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Post-Approval Studies May Reveal Safety Problems

FDA Creates Web Page Concerning Post-Approval Testing of Medical Devices

WASHINGTON, DC -- April 13, 2007 -- The Food and Drug Administration (FDA) has created a new web page that shows the status of recently approved medical devices. Medical devices include heart defibrillators, pacemakers, breast implants, stents, and even hip replacement parts.

The FDA admits that it sometimes "approves a medical device before all long-term questions about its safety and effectiveness have been answered." As a result, the agency may allow a medical device to go on the market while requiring the manufacturer to perform a large-scale study about the device's safety and effectiveness. This study is called a "post approval study," and must now be listed on the agency's web site. A recent check of that web site showed that the FDA required a 10-year follow-up study of women with breast implants, a one-year report on adults and children with cochlear implants and a five-year study on patients who received urinary control systems.

The web page only lists post approval studies that began after January 1, 2005. It is updated once a month. Each listing includes the company's name, the product's name, the approval number and date, and describes the study and whether it is meeting reporting deadlines. No information on clinical data is available, but at least the web site alerts doctors and the public when there are unanswered questions.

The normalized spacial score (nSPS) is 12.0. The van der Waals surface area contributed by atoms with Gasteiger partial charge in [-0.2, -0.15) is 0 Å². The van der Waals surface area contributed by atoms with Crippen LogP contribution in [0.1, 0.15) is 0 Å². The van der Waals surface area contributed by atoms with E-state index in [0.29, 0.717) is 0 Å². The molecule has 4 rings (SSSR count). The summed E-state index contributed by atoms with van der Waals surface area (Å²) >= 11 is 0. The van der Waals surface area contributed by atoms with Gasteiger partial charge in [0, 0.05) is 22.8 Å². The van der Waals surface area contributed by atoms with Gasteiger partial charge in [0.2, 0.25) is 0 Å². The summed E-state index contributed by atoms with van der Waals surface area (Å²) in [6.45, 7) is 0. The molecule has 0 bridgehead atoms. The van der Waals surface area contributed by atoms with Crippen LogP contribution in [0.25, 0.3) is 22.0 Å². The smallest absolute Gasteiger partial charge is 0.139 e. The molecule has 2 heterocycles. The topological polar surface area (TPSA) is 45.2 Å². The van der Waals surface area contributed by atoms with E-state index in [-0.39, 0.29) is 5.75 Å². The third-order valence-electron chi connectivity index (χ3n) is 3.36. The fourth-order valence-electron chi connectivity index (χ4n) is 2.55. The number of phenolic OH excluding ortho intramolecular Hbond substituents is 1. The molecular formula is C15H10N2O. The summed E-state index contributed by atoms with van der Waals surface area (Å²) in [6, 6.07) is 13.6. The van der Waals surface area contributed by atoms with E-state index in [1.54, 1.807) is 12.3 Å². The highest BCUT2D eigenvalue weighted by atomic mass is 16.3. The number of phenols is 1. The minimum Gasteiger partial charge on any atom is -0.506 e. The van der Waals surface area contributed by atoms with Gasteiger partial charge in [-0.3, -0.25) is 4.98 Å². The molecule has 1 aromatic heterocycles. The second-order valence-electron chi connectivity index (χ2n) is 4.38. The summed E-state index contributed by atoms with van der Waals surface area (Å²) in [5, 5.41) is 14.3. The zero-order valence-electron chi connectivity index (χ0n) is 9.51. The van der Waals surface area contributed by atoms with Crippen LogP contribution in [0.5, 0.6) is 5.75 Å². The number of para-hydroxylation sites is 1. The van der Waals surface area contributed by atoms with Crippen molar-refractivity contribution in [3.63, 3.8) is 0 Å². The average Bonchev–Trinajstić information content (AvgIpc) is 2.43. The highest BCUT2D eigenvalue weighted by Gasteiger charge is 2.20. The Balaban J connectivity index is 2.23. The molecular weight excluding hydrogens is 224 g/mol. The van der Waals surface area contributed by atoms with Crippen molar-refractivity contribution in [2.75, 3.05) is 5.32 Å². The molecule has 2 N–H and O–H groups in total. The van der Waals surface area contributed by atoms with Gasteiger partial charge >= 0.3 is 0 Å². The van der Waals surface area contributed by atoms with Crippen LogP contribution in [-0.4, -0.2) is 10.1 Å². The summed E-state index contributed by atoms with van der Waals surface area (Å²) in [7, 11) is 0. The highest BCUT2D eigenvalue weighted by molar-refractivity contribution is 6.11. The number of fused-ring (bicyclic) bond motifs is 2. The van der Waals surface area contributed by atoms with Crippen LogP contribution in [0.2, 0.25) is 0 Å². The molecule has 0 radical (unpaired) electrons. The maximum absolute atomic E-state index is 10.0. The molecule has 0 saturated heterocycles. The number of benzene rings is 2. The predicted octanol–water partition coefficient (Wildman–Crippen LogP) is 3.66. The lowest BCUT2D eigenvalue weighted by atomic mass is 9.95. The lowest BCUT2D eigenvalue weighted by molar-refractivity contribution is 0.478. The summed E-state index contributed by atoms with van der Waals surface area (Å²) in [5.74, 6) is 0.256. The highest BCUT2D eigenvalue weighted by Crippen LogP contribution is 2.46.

FDA Also Proposes New Procedures for Membership on Its Advisory Committees

The FDA has also proposed a new rule for determining who may sit on its advisory committee, which provides recommendations concerning medical devices and medical drugs (FDA Press Release, March 21, 2007). The FDA gives these opinions great weight, but is not obligated to follow them.

Currently, the FDA screens all prospective advisory committee members before each meeting to see if they may have ties with drug manufacturers that constitute financial conflicts of interest. The agency may grant a waiver if the need for an individual's expertise outweighs the potential for a conflict of interest.

The proposed rule would tighten the waiver policy by disqualifying an individual whose financial interest exceeds $50,000. If a financial interest exists, but it is $50,000 or less, then the individual might still be allowed to participate, but as a non-voting advisory committee member.

FDA Attempts to Improve Its Image

Both the proposed FDA advisory committee rule and the new web page are attempts by the FDA to better connect with the public and to improve its tarnished image. The agency has been roundly criticized for not taking harsher measures in handling the marketing of Vioxx®, an arthritis drug that was finally recalled in September 2004, for its role in delaying warnings about certain antidepressants, and most recently, for its failure to catch problems that led to a massive pet food recall. Many feel that the FDA needs a bigger budget, more staff and more authority to do its job properly; others believe that a complete overhaul of the agency is in order.

Drug and Medical Device Safety

Brayton Purcell is concerned about sales of unsafe prescription drugs and medical devices. For more information, please read our sections entitled Defective Medical Devices and Injuries from Medical Drugs. If you have been injured by an unsafe medical device or drug, please feel free to contact us for a free evaluation of your potential case.

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